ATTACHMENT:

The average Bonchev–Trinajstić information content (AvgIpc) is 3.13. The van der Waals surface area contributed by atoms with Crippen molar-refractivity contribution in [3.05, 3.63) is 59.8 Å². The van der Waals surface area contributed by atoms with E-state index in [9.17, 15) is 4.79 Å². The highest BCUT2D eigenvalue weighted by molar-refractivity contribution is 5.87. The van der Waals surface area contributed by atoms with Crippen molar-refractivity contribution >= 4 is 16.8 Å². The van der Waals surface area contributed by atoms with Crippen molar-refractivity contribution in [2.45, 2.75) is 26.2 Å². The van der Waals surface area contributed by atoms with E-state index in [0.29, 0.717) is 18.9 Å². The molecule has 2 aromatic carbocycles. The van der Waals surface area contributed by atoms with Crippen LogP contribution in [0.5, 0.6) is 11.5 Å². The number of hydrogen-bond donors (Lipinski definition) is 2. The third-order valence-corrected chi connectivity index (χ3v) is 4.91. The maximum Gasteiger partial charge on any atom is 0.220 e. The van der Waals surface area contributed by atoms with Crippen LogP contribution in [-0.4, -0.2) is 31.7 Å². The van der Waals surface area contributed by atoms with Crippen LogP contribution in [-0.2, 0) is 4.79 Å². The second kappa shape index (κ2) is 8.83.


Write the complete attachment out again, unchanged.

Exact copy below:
The average Bonchev–Trinajstić information content (AvgIpc) is 3.13. The van der Waals surface area contributed by atoms with Crippen molar-refractivity contribution in [3.05, 3.63) is 59.8 Å². The van der Waals surface area contributed by atoms with E-state index in [9.17, 15) is 4.79 Å². The highest BCUT2D eigenvalue weighted by molar-refractivity contribution is 5.87. The van der Waals surface area contributed by atoms with Crippen molar-refractivity contribution >= 4 is 16.8 Å². The van der Waals surface area contributed by atoms with Crippen molar-refractivity contribution in [2.45, 2.75) is 26.2 Å². The van der Waals surface area contributed by atoms with E-state index in [0.29, 0.717) is 18.9 Å². The molecule has 2 aromatic carbocycles. The van der Waals surface area contributed by atoms with Crippen LogP contribution in [0.5, 0.6) is 11.5 Å². The number of hydrogen-bond donors (Lipinski definition) is 2. The third-order valence-corrected chi connectivity index (χ3v) is 4.91. The maximum Gasteiger partial charge on any atom is 0.220 e. The van der Waals surface area contributed by atoms with Crippen LogP contribution in [-0.4, -0.2) is 31.7 Å². The van der Waals surface area contributed by atoms with Crippen LogP contribution in [-0.2, 0) is 4.79 Å². The second kappa shape index (κ2) is 8.83.